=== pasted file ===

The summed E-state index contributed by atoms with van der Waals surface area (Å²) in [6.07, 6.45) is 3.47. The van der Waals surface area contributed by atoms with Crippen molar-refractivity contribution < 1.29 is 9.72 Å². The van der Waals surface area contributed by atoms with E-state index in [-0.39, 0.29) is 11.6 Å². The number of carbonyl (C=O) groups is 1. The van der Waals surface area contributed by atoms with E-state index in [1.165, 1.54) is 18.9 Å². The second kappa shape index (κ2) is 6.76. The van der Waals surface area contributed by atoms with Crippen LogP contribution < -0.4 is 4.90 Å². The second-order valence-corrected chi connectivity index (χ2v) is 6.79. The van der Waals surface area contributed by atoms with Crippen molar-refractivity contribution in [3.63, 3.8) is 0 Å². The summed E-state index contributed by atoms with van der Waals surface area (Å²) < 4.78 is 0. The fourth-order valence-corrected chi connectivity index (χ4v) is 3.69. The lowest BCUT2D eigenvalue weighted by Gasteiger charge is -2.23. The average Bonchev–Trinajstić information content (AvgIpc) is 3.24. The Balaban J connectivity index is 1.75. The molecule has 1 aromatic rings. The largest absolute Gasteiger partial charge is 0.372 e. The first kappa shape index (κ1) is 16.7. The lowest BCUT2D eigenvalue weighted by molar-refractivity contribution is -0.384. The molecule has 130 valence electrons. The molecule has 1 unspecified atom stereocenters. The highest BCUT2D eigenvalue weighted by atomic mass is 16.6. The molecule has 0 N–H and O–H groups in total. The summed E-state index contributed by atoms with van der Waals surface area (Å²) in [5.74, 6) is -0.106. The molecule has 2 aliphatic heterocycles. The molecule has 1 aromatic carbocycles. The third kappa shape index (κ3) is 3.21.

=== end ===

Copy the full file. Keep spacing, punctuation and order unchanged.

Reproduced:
The summed E-state index contributed by atoms with van der Waals surface area (Å²) in [6.07, 6.45) is 3.47. The van der Waals surface area contributed by atoms with Crippen molar-refractivity contribution < 1.29 is 9.72 Å². The van der Waals surface area contributed by atoms with E-state index in [-0.39, 0.29) is 11.6 Å². The number of carbonyl (C=O) groups is 1. The van der Waals surface area contributed by atoms with E-state index in [1.165, 1.54) is 18.9 Å². The second kappa shape index (κ2) is 6.76. The van der Waals surface area contributed by atoms with Crippen LogP contribution < -0.4 is 4.90 Å². The second-order valence-corrected chi connectivity index (χ2v) is 6.79. The van der Waals surface area contributed by atoms with Crippen molar-refractivity contribution in [3.63, 3.8) is 0 Å². The summed E-state index contributed by atoms with van der Waals surface area (Å²) < 4.78 is 0. The fourth-order valence-corrected chi connectivity index (χ4v) is 3.69. The lowest BCUT2D eigenvalue weighted by Gasteiger charge is -2.23. The average Bonchev–Trinajstić information content (AvgIpc) is 3.24. The Balaban J connectivity index is 1.75. The molecule has 1 aromatic rings. The largest absolute Gasteiger partial charge is 0.372 e. The first kappa shape index (κ1) is 16.7. The lowest BCUT2D eigenvalue weighted by molar-refractivity contribution is -0.384. The molecule has 130 valence electrons. The molecule has 1 unspecified atom stereocenters. The highest BCUT2D eigenvalue weighted by atomic mass is 16.6. The molecule has 0 N–H and O–H groups in total. The summed E-state index contributed by atoms with van der Waals surface area (Å²) in [5.74, 6) is -0.106. The molecule has 2 aliphatic heterocycles. The molecule has 1 aromatic carbocycles. The third kappa shape index (κ3) is 3.21.